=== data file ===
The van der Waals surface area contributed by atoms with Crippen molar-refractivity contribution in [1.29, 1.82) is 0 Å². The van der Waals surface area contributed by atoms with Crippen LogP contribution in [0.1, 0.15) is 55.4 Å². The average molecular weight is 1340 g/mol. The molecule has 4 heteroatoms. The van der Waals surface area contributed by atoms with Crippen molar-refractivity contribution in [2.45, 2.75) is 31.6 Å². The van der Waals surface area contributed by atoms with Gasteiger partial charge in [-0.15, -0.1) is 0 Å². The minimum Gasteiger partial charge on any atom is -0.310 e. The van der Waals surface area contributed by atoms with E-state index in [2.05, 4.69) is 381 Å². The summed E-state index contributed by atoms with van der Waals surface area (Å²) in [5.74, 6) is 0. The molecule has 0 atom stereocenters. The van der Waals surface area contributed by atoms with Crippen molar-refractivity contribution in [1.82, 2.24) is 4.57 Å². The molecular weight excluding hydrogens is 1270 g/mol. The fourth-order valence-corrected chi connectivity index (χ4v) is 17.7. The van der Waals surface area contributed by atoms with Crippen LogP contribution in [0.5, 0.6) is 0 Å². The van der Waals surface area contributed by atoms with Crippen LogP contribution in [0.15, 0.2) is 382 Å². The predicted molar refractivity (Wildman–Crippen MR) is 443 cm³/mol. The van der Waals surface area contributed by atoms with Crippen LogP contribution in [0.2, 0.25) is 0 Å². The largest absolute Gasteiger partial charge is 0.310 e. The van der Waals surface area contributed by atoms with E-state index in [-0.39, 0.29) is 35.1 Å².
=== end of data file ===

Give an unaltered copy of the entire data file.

The van der Waals surface area contributed by atoms with Crippen molar-refractivity contribution in [1.29, 1.82) is 0 Å². The van der Waals surface area contributed by atoms with Crippen LogP contribution in [0.1, 0.15) is 55.4 Å². The average molecular weight is 1340 g/mol. The molecule has 4 heteroatoms. The van der Waals surface area contributed by atoms with Crippen molar-refractivity contribution in [2.45, 2.75) is 31.6 Å². The van der Waals surface area contributed by atoms with Gasteiger partial charge in [-0.15, -0.1) is 0 Å². The minimum Gasteiger partial charge on any atom is -0.310 e. The van der Waals surface area contributed by atoms with E-state index in [2.05, 4.69) is 381 Å². The summed E-state index contributed by atoms with van der Waals surface area (Å²) in [5.74, 6) is 0. The molecule has 0 atom stereocenters. The van der Waals surface area contributed by atoms with Crippen molar-refractivity contribution in [1.82, 2.24) is 4.57 Å². The molecular weight excluding hydrogens is 1270 g/mol. The fourth-order valence-corrected chi connectivity index (χ4v) is 17.7. The van der Waals surface area contributed by atoms with Crippen LogP contribution in [0.5, 0.6) is 0 Å². The van der Waals surface area contributed by atoms with Crippen LogP contribution in [0.15, 0.2) is 382 Å². The predicted molar refractivity (Wildman–Crippen MR) is 443 cm³/mol. The van der Waals surface area contributed by atoms with Crippen LogP contribution in [0.2, 0.25) is 0 Å². The largest absolute Gasteiger partial charge is 0.310 e. The van der Waals surface area contributed by atoms with E-state index in [-0.39, 0.29) is 35.1 Å².